Message Board Basketball Forum - InsideHoops

Go Back   Message Board Basketball Forum - InsideHoops > InsideHoops Main Basketball Forums > NBA Forum

NBA Forum NBA Message Board - NBA Fan Forum

Reply
 
Thread Tools
Old 07-04-2012, 01:58 AM   #16
jlauber
3-time NBA All-Star
 
Join Date: Dec 2009
Posts: 10,528
Default Re: Updated Wilt Records

Quote:
Originally Posted by fpliii
do you need the data?

if you give me the date I'll see what I can do

I'm sure you can, but I don't think it is necessary. I already know that Wilt was capable of 30-35 ppg in the '67 thru '69 seasons. Rick Barry, who led the league in scoring in '67 at 35.6 ppg, "thanked" Chamberlain for "letting" him win the scoring title.
jlauber is offline   Reply With Quote
Old 07-04-2012, 02:05 AM   #17
Deuce Bigalow
Kobe Apostle
 
Deuce Bigalow's Avatar
 
Join Date: Aug 2011
Posts: 11,215
Default Re: Updated Wilt Records

*.
Deuce Bigalow is offline   Reply With Quote
Old 07-04-2012, 02:05 AM   #18
PHILA
Decent college freshman
 
PHILA's Avatar
 
Join Date: Apr 2010
Posts: 2,847
Default Re: Updated Wilt Records

Quote:
would get moved off the block





As a skinny rookie in '59, Chamberlain could clean & jerk 265 lbs & military press 210 lbs. By the mid 60's those numbers increased to 435 lbs & 400 lbs. According to esteemed author Gary M. Pomerantz in Wilt, 1962: The Night of 100 Points And the Dawn of a New Era, Chamberlain could deadlift 625 lbs.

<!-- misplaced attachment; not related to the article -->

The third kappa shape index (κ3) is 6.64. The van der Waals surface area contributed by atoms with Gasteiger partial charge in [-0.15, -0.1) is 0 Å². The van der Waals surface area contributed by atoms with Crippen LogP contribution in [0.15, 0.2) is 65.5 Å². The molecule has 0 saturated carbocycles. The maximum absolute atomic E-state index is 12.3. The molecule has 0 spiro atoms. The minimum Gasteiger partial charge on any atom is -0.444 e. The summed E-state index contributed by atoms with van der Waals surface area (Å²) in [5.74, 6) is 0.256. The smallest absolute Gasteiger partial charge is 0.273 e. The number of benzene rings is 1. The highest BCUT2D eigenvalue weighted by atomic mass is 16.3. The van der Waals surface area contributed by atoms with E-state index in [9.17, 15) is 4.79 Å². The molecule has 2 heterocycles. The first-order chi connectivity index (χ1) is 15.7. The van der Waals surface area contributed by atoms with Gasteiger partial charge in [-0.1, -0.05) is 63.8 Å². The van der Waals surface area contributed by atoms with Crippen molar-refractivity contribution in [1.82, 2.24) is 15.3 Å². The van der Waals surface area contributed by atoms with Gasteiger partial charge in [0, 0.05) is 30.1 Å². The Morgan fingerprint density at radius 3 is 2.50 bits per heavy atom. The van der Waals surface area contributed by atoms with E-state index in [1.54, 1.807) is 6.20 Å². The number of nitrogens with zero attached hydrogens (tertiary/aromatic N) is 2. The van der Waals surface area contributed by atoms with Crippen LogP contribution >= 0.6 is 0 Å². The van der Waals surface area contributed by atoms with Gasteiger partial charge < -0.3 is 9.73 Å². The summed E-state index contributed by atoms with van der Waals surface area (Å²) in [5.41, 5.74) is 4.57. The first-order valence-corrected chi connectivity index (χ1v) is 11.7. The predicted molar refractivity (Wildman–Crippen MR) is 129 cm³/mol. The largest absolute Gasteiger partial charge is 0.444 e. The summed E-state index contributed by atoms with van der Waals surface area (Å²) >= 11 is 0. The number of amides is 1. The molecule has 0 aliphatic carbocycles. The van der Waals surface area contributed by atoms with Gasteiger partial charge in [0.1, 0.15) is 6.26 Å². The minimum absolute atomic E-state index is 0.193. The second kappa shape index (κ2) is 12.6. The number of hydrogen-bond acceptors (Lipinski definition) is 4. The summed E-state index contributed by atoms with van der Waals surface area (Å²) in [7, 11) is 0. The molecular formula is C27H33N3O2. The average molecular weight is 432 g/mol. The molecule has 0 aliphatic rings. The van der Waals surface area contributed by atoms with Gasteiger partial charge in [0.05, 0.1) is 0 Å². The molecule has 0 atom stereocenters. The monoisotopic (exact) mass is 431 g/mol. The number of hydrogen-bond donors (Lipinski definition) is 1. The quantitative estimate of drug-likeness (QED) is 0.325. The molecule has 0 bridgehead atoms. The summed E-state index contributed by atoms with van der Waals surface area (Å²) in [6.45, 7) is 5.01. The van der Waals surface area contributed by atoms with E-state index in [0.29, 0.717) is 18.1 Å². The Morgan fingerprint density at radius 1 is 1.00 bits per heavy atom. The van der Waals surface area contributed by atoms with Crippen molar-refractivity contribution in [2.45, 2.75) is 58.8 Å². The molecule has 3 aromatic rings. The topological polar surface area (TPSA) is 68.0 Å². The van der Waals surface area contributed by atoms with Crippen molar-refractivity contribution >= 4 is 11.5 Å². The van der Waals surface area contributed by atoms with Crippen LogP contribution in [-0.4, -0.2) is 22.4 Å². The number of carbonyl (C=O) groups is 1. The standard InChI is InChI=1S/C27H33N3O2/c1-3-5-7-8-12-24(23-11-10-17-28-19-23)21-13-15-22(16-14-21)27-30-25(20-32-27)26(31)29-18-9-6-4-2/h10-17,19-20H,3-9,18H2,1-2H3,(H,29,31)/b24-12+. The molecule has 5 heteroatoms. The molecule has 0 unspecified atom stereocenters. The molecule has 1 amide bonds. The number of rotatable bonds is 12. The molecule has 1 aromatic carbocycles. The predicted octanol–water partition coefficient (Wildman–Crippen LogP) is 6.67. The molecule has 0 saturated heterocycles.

Sports Illustrated - October 26, 1959

Consider the following: he has run the quarter mile in 49 seconds flat, bettered 6 feet 7 in the high jump, put the shot 51 feet, can lift 265 pounds in the clean-and-jerk and 210 in the military press. For none of these feats did Chamberlain prepare himself through normal training; they were casual, offhand achievements by an athlete who has always devoted his free time and effort to basketball.




November 29, 1965

NEW YORK (NEA)—The cop guarding the door to the Philadelphia dressing room in Madison Square Garden spryly ducked aside when Wilt Chamberlain charged in at halftime.

"Whew! Don't ever want to get in that man's way," said the special policeman, who stood a foot shorter and weighed 80 pounds less than Chamberlain. 'He may look tall and skinny, but let me tell you he's one big, strong man."

Chamberlain reminds me of the story of the guy who mated a wild bull with a tiger," the cop went on. "The guy didn't know' what to call it, but when it growled, he listened.

"It's much the same in the National Basketball Association. When the goateed 76ers' superstar so much as moves a muscle, somebody else twitches. "Wilt can make it as easy or as tough on you as he wants," said Ray Scott, the Detroit Pistons' burly 6-10 center-forward. Sure, he expects guys playing against him to play as hard as he does, and he respects you for it.

"But any guy who wants to play, 'who's boss?' with Wilt had better forget it," Scott laughed.

"He's so strong, so tough and so basketball-wise that he can bruise you up under the boards and make it look easy."